Avian Flu Discovered in Cow’s Milk Sold in US


Fragments of the Avian Flu (also known as bird flu) virus have been detected in the US milk supply. According to the FDA, test results indicate that bird flu is much more widespread across the country’s dairy cow population than initially thought. Health officials stressed that the viral fragments do not pose a health risk to people. This is because the majority of the milk from US farms undergoes pasteurization, a high-heat treatment that kills most viruses. While this process should kill flu viruses, which are susceptible to heat, the FDA is only in the early stages of testing how well pasteurization neutralizes Avian Flu specifically.

The discovery of bird flu in commercially sold is the latest development since the virus was first found to have infected dairy cows in 9 states. One man who works at a dairy farm developed a mild case, and his only symptom was “pink eye”. Despite this human infection, the The Food and Drug Administration emphasizes that the milk itself does not directly endanger the health of Americans. The agency has not reported the number of milk samples had shown a positive result for the virus nor the location at which the samples were collected. If there is evidence of the virus across the milk supply, experts say this would demonstrate many more cows have the virus than initially known. While the milk itself would not pose a risk to human health, “the problem in dairy cows might be much bigger than we know”, explained David O’Connor, a virologist at the University of Wisconsin-Madison. “That would be the concern”.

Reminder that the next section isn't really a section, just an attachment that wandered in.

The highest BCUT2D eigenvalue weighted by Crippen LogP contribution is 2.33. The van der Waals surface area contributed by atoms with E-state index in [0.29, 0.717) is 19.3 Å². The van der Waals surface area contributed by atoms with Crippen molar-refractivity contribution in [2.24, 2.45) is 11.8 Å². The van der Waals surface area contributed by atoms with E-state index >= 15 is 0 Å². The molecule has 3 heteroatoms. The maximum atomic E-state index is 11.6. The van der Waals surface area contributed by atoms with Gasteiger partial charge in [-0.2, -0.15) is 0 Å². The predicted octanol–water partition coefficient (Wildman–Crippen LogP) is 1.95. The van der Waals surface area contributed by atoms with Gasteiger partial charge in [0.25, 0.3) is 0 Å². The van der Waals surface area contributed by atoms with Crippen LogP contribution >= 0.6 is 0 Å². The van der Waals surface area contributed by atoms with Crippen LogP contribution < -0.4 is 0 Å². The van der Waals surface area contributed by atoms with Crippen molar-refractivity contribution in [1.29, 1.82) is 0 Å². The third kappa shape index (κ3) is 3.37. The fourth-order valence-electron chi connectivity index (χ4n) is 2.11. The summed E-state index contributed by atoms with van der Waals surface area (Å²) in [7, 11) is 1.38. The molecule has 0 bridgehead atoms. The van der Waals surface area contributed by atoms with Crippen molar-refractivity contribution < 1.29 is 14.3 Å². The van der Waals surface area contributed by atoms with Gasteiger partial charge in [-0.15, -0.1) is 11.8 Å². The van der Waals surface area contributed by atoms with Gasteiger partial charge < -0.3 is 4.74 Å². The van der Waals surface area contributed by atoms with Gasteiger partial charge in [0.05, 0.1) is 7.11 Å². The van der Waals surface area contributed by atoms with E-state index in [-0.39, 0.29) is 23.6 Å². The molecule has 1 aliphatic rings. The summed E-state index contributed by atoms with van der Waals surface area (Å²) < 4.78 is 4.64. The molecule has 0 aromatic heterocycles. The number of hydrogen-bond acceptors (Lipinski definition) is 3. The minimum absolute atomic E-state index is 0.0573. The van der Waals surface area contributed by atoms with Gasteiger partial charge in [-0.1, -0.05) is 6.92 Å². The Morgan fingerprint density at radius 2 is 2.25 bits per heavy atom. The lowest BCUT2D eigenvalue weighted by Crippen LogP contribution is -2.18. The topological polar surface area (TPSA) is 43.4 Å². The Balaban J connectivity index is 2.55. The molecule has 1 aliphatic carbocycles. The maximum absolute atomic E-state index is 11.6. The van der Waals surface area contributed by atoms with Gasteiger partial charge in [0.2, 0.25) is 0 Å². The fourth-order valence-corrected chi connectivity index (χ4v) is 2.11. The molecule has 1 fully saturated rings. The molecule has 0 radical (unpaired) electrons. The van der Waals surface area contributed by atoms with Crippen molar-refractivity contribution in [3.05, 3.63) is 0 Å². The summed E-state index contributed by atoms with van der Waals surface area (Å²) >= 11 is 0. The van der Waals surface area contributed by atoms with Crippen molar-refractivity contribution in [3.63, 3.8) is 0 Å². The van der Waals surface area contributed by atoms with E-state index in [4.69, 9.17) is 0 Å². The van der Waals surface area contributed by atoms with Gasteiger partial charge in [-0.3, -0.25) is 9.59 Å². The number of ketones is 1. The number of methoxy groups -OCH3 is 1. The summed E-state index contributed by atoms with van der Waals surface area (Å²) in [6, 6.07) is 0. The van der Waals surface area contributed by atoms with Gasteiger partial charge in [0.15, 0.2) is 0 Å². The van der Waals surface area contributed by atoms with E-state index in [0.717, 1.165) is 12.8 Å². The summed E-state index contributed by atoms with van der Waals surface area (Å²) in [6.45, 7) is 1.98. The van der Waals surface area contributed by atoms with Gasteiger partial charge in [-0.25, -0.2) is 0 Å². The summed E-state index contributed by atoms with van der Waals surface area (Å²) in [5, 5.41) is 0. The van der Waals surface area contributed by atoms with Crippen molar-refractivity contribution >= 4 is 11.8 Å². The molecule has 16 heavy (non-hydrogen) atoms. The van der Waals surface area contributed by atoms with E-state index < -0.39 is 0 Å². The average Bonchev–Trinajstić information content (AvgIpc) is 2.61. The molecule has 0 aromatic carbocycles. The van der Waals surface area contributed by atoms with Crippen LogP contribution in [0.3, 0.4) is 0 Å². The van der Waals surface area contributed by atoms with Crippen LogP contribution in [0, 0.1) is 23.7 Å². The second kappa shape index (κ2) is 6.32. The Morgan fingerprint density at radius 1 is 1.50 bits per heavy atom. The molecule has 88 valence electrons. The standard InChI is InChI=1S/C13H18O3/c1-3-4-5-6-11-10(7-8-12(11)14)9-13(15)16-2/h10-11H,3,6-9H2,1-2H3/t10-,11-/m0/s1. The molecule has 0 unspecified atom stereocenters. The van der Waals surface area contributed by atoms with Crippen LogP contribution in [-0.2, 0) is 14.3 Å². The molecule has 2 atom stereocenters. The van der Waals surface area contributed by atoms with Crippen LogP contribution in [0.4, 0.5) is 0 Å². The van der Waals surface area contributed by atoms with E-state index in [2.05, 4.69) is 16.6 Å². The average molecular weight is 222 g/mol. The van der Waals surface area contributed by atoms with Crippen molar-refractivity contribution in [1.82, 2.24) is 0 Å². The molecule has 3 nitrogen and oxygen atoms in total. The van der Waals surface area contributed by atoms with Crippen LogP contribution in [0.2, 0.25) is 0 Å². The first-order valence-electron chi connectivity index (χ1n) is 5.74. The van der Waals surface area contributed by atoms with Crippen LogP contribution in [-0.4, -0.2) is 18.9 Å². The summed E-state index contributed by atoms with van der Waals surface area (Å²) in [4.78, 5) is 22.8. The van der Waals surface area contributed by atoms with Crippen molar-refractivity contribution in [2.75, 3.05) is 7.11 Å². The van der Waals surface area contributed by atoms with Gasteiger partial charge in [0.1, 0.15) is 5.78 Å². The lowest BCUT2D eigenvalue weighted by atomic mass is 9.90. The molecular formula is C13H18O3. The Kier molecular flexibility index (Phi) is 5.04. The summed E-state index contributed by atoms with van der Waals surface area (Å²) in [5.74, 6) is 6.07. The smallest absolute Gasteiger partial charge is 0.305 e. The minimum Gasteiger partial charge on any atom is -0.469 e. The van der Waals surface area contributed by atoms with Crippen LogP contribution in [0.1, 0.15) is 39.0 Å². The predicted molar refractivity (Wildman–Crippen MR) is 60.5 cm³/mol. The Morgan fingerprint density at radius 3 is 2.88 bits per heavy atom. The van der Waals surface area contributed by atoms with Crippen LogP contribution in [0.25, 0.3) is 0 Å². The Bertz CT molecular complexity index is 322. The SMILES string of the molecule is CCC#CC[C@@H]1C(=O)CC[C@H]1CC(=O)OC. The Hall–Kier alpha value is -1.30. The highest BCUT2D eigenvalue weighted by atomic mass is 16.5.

Full Story: HealthDay